Simultaneously, Bill Belichick, another accomplished football head coach in his own right, was in the process of trying to lead the New England Patriots back to championship glory. Known to be stoic and restrained in his press conferences, reporters asking him questions knew extrapolating answers was not the easiest of tasks.
When Rapoport saw a job opening to cover the team with the Boston Herald that required NFL experience, he knew that he was not qualified verbatim per se. Yet he figured the experience he had in covering Saban and Alabama would serve him well in the role, and articulated such in a protracted email to the newspaper’s editors. His strategy worked, proving why Rapoport is considered one of the industry’s best communicators at the micro and macro levels.
“You don’t see a lot of sources within the Patriots or sources within Alabama – there’s not a lot of that,” Rapoport said. “So I learned to report despite that and kind of work the edges and get the information I needed, despite head coaches who weren’t always the most forthcoming with information.”
NFL Network oftentimes has local beat reporters on the air to interact with studio talent and give their perspectives about teams, and it was something Rapoport did while at the Boston Herald. He had no television experience outside of other appearances he made on Comcast New England and certainly no intention to pursue the medium as a career.
In Super Bowl XLVI, the New York Giants overcame the New England Patriots, who were undefeated for the year entering the game. Rapoport was on hand for the proceedings, and shortly afterwards was called into a meeting with NFL Network executives.
He didn’t know he was interviewing for a job until he asked just why he had been summoned. He expressed his lack of television experience to the executives, who said the network would teach him everything he needed to know.
Once the meeting concluded, Rapoport called his wife, who he had met while living in Starkville, Mississippi, and told her what had just happened. She tempered his expectations, warning him not to get his hopes up as he remained optimistic. One month later, Rapoport received a job offer and found himself moving once again – this time to the Lone Star State.
“I hired an agent and moved to Dallas and basically spent the next year reporting on the Cowboys and some other things being very, very bad at TV, but learning and eventually figuring it out,” Rapoport said. “At the time, this guy, Eric Weinberger, who was our boss, kind of mentioned to me the possibility of transitioning [me] from reporter to insider.”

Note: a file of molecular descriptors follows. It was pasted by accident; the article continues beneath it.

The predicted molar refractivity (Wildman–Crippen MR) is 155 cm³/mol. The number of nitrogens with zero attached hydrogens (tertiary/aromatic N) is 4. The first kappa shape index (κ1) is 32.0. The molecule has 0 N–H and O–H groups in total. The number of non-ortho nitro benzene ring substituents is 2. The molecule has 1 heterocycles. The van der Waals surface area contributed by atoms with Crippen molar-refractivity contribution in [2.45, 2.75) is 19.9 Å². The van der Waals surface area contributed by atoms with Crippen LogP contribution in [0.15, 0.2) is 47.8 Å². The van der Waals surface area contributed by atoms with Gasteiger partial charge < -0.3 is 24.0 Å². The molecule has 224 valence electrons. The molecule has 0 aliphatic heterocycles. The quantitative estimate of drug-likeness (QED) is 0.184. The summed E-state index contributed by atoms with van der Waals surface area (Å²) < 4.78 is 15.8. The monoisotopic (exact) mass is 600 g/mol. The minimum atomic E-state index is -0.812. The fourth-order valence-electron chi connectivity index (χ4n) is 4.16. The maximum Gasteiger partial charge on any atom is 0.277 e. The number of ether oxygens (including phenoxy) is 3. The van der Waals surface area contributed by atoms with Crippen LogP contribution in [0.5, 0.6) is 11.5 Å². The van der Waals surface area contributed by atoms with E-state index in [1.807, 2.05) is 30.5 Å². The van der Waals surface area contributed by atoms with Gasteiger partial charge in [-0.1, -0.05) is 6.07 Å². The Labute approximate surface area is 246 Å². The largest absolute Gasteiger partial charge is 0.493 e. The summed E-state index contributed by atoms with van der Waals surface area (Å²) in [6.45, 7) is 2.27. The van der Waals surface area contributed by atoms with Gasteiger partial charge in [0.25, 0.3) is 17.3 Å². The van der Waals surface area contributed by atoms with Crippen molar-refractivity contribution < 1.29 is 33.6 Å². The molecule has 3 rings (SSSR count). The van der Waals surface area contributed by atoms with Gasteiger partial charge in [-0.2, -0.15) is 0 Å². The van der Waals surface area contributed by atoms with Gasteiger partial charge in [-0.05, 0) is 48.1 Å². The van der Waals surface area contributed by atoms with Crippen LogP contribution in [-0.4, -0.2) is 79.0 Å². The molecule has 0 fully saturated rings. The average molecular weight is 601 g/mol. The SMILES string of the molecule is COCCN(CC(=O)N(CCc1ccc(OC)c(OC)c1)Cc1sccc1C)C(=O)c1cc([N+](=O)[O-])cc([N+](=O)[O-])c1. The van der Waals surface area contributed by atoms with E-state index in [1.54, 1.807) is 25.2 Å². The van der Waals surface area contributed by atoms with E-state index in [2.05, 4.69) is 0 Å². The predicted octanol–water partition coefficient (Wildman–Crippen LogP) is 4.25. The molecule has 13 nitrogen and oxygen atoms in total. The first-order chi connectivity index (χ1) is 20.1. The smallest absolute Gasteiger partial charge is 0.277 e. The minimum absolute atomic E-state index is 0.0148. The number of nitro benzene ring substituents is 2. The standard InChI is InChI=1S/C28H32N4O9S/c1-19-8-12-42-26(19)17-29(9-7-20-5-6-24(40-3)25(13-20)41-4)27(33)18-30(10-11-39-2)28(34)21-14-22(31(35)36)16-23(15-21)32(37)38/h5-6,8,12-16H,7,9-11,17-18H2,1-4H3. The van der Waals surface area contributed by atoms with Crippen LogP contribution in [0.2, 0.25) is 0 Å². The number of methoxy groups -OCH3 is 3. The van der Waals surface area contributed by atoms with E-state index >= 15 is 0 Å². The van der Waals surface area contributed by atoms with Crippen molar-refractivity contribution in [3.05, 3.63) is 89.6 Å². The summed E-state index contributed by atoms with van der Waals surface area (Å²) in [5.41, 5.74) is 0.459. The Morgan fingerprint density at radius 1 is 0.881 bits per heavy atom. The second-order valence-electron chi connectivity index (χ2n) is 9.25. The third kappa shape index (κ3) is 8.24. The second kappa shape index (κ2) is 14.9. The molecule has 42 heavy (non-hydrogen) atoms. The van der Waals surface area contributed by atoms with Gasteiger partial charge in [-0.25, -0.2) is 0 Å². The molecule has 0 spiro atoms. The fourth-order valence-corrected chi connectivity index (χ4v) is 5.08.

Rapoport acknowledged that he did not have the contacts necessary to effectively work as a league insider for a national outlet, but through his years of experience, he knew how to network and he was ready and willing to take the challenge.
Once he began the new position, Rapoport, along with reporter Michael Silver, was on the road for Thursday Night Football and contributed to its pregame and halftime coverage. While his television skills improved, Rapoport was hard at work bolstering his contacts and took somewhat of a geographical approach.
Every time he arrived in a new city, he would contact anyone and everyone he could conjure up, including general managers, scouts and head coaches. If he could not schedule a meeting time with them, he would introduce himself by roaming the sidelines at practices and before games. He engaged in a similar practice before the NFL Draft Combine, training camps and the Super Bowl along with other premier events, always staying focused on the task at hand.
“It probably took me five or six years to get a baseline of sources where if something happened, I had someone to call,” Rapoport said. “And then it took me a couple more years to get to the point where I would know before a lot of people when something was about to happen. It’s all a multi-step process, and just [the] layering and layering and layering of sources is really the sort of engine that drives this thing.”
Ian Rapoport always attempts to triangulate his sources to verify information before he releases it publicly. There is no guarantee sources are always truthful or acting in a professional manner. Therefore, it is incumbent on a journalist to ensure the validity of content before publishing it themselves.